The what, why and how of health and development

Stigma and mental health: taking a global perspective

According to the World Health Organisation, mental health problems are the leading causes of global health disabilities but misconceptions about these issues can create barriers for effective mental health care.

The 2007 Lancet Global Mental Health Series found that 18 of 19 low- and middle-income countries spend half their mental health budgets on mental hospitals and are reluctant to spend money on community-based resources.

This was partly due to the “endemic stigma” attached to mental illness and the fact that those experiencing mental health problems often avoid local mental health care resources for fear of being stigmatised.

Although stigma attached to mental health can vary across cultures, mental illness is often inappropriately linked to violence.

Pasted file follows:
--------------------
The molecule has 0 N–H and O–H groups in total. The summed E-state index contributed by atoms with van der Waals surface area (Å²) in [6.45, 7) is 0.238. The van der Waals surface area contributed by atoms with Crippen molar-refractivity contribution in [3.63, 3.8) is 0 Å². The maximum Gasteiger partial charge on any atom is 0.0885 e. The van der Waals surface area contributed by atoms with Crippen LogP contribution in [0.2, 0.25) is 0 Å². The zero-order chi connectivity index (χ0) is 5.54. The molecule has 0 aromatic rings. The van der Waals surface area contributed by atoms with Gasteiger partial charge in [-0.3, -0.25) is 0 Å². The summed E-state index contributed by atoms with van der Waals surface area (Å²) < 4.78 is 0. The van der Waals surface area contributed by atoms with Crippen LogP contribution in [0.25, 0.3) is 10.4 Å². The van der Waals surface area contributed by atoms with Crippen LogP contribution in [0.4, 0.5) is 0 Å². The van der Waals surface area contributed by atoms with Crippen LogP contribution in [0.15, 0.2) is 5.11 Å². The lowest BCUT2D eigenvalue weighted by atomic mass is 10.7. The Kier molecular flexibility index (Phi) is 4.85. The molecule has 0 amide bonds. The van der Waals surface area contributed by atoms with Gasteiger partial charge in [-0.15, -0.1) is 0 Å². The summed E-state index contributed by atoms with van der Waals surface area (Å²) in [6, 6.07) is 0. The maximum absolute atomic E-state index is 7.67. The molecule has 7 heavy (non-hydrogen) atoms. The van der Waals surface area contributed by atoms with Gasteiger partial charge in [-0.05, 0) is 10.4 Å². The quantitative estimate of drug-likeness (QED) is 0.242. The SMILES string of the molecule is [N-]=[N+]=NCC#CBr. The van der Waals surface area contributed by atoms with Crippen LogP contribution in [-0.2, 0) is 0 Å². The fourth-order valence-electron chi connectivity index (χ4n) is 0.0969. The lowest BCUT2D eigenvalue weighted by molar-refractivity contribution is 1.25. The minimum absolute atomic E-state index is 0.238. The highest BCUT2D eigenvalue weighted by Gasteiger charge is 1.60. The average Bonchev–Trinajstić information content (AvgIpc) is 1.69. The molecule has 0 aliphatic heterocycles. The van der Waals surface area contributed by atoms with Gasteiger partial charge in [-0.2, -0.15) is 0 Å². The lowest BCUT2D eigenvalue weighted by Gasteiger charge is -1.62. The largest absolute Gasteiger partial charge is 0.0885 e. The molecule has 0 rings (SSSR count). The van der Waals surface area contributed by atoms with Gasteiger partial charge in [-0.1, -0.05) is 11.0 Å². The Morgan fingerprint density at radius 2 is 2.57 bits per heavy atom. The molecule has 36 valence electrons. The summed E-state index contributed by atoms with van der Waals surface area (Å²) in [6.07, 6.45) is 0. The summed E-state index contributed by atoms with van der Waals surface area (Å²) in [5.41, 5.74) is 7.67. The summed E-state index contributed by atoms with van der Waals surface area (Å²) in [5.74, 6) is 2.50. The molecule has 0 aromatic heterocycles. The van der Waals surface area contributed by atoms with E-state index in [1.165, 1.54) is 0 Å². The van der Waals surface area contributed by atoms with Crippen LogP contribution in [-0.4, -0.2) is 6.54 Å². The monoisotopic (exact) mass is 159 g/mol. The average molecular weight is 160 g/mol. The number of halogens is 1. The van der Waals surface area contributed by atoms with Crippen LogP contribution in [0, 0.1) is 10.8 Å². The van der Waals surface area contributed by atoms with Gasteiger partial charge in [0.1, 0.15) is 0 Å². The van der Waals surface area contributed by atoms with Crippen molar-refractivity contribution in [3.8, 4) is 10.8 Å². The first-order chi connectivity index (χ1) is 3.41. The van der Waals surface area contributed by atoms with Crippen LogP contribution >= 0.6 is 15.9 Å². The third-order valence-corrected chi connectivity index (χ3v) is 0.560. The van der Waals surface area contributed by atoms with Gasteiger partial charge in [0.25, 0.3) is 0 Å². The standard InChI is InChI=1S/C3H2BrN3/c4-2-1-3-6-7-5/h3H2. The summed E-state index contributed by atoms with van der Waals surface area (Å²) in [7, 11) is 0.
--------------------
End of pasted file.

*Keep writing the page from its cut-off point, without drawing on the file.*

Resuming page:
Mary O’Hara is a campaigner with SHiFT, a charity for reducing discrimination towards people with mental health problems. According to Mary, stigmatisation is partly the fault of the media.

“There are a lot of misconceptions about mental illness, what it is and who has it,” she says.

“For example, there is a link between mental illness and violence that is portrayed by media. It’s reinforced so much and so often it’s no wonder people think this.”

According to the WHO, a third of people believe there is a direct link between a mental health condition and the likelihood of the person with it to be violent.

Stigma can appear in many forms. In South Africa, a survey showed that most people thought mental illnesses were related to either stress or a lack of willpower rather than to medical disorders. And in Ethiopia, 75% of relatives of people with diagnoses of schizophrenia or mood disorders said that they had experienced stigma because of the presence of mental health in their family.

Some campaigners think the media can help remove stigma by reporting mental health responsibly.

“It is way behind other human rights issues in terms of reporting,” said Mary. “And when it is reported on, there’s usually a lot of sensationalism and not a lot of facts.”

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